So it’s a different kind of test, and I invite you to use it yourself. What are you hanging on to that, simply put, has bad energy for you? And when are you going to let it go?
Tuesday, July 15, 2008
I realize I'm jumping around in telling the story of our leaving Phoenix and our adventure to Mexico and up the western coast of the US. I don't have to be organized anymore! Well, that's not really true. You can take the girl out of organizing, but... It's just that as I'm going back and remembering, things get stirred up. So I guess I'm kind of honoring the process and letting it happen in the order it wants, rather than imposing my will on it.
So this week's Mental Margarita brings up for me one of the unforeseen blessings of the journey, which is my ability to see. Even before we chose this path, I used to bug Raymond by pointing stuff out. "Look at that tree! Check out the sunset! Wow, a bug!" (He said that my constant badgering for him to look at stuff gave him the opportunity to work through his knee-jerk response, which was, "Don't tell me what to do!" He now acknowledges me for showing him a world he wouldn't have otherwise seen. Similarly, his natural peace and ease in the world gives me the space to slow down and take it in.)
Our life in Phoenix was good. Very good. And very full. We had too many commitments; demands on our time and energy. Like many people, we were constantly having to manage our schedules. I had to schedule in down time for myself. There's nothing wrong with living this way, but for me personally, there was no space for creativity. No space to just be. To just see. Releasing not only our stuff, but also the schedule we had, granted us both enormous freedom. Too much freedom at first, perhaps, but it was a good detox period from such fullness.
So this week's magnolia is a perfect example of something I may have seen before, but hurriedly. Perfunctorily. I would have missed the yellow and black center all together. Capturing an image in the camera allows me to see it more fully. To see things I wouldn't have seen before. And in all the moving around we've done, it helps me learn a new area. I can identity the flora around me in a way I never was able to before, which connects me to the place.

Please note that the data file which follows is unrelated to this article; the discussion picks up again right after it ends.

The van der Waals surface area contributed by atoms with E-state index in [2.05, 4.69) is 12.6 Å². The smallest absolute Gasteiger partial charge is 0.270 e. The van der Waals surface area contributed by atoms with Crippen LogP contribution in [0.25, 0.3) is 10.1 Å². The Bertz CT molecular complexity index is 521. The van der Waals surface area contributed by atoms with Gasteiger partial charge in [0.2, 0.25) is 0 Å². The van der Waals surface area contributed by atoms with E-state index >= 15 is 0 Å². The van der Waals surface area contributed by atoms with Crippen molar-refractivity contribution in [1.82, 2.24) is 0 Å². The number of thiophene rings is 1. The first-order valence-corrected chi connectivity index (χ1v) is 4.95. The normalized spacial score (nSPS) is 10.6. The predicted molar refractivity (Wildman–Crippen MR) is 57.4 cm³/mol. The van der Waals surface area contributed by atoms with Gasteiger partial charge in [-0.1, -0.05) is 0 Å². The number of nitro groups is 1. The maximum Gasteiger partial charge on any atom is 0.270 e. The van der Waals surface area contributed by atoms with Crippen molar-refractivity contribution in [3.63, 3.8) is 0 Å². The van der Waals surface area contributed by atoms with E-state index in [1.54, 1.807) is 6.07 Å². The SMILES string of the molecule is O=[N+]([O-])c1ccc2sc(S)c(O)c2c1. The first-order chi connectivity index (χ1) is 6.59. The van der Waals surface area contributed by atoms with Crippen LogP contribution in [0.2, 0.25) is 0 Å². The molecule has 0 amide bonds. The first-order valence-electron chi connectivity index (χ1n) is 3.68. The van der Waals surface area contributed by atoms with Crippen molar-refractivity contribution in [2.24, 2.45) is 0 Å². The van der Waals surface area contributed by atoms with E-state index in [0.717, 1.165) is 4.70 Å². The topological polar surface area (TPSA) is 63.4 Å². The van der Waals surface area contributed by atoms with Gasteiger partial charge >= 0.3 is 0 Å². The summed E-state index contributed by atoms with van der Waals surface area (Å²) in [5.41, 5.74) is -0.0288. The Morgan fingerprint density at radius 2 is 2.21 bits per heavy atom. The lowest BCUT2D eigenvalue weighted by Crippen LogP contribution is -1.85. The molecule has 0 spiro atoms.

So let's say you're not ready to chuck it all. How do you make space in your life for your creativity?
Or if you are considering releasing some or even all of it to go on an adventure, what are you grappling with? Please share your thoughts!
Thursday, July 10, 2008
It’s funny how in this day and age, even with all the technology we have to stay connected, proximity still plays a big role in how often we connect with each other.
I was in Phoenix last week for less than 48 hours for a memorial service. Other than visiting my in-laws, I only saw friends who went to the service, simply due to lack of time. But a buddy there told Raymond to have me call him while I was in town. Why? He knew I didn’t have time to see him face-to face. We talk on the phone all the time when I’m in Seattle. I even still have a Phoenix area code on my cell, so it’s not like my being there was going to save him a nickel.
And then this morning, my first day back at home, I had a phone chat with a friend here. We’ve fallen into a lovely routine of connecting most mornings during the time that she’s on her way to work and I’m washing breakfast dishes. We didn’t talk when I was gone. Nor did we talk regularly before I moved here. But now that I’m in vicinity, we’re back in the mode. (And it’s not because now there’s no long distance fees. There weren’t before either, using the cell.)
When we moved from Phoenix to Mexico, we got a Vonage phone, which works using the internet line in the house. You can choose an area code for wherever you want, so naturally, we picked a local Phoenix number. But no matter how often we explained to Raymond’s folks that our number was just like calling us when we lived across town, they simply didn’t call us. We were in Mexico. (The best - really only – exception to this was my friend Dory, who called me in Mexico to get driving directions when she was lost in the east valley of Phoenix. I even said to her, “You’re calling me in Mexico so I can tell you how to get on the 101???” But why my reaction? It was technically a local call for her.)
So why does proximity affect how we stay in touch with people?